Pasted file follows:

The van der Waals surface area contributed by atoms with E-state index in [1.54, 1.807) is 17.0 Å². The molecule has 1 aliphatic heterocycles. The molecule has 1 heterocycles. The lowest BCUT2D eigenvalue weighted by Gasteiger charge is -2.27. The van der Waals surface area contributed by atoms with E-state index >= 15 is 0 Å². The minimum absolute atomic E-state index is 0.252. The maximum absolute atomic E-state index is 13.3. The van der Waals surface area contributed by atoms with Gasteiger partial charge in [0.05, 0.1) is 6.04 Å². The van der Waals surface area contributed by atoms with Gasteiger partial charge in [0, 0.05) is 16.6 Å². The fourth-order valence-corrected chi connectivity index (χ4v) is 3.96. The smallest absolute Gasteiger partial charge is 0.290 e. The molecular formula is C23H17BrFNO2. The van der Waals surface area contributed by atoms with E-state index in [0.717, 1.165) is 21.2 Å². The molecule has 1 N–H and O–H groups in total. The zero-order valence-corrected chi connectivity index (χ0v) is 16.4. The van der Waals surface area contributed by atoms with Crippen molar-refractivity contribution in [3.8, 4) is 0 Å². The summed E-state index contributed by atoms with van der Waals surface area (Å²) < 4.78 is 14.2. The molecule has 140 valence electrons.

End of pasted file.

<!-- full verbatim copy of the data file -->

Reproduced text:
The van der Waals surface area contributed by atoms with E-state index in [1.54, 1.807) is 17.0 Å². The molecule has 1 aliphatic heterocycles. The molecule has 1 heterocycles. The lowest BCUT2D eigenvalue weighted by Gasteiger charge is -2.27. The van der Waals surface area contributed by atoms with E-state index >= 15 is 0 Å². The minimum absolute atomic E-state index is 0.252. The maximum absolute atomic E-state index is 13.3. The van der Waals surface area contributed by atoms with Gasteiger partial charge in [0.05, 0.1) is 6.04 Å². The van der Waals surface area contributed by atoms with Gasteiger partial charge in [0, 0.05) is 16.6 Å². The fourth-order valence-corrected chi connectivity index (χ4v) is 3.96. The smallest absolute Gasteiger partial charge is 0.290 e. The molecular formula is C23H17BrFNO2. The van der Waals surface area contributed by atoms with E-state index in [0.717, 1.165) is 21.2 Å². The molecule has 1 N–H and O–H groups in total. The zero-order valence-corrected chi connectivity index (χ0v) is 16.4. The van der Waals surface area contributed by atoms with Crippen molar-refractivity contribution in [3.8, 4) is 0 Å². The summed E-state index contributed by atoms with van der Waals surface area (Å²) < 4.78 is 14.2. The molecule has 140 valence electrons.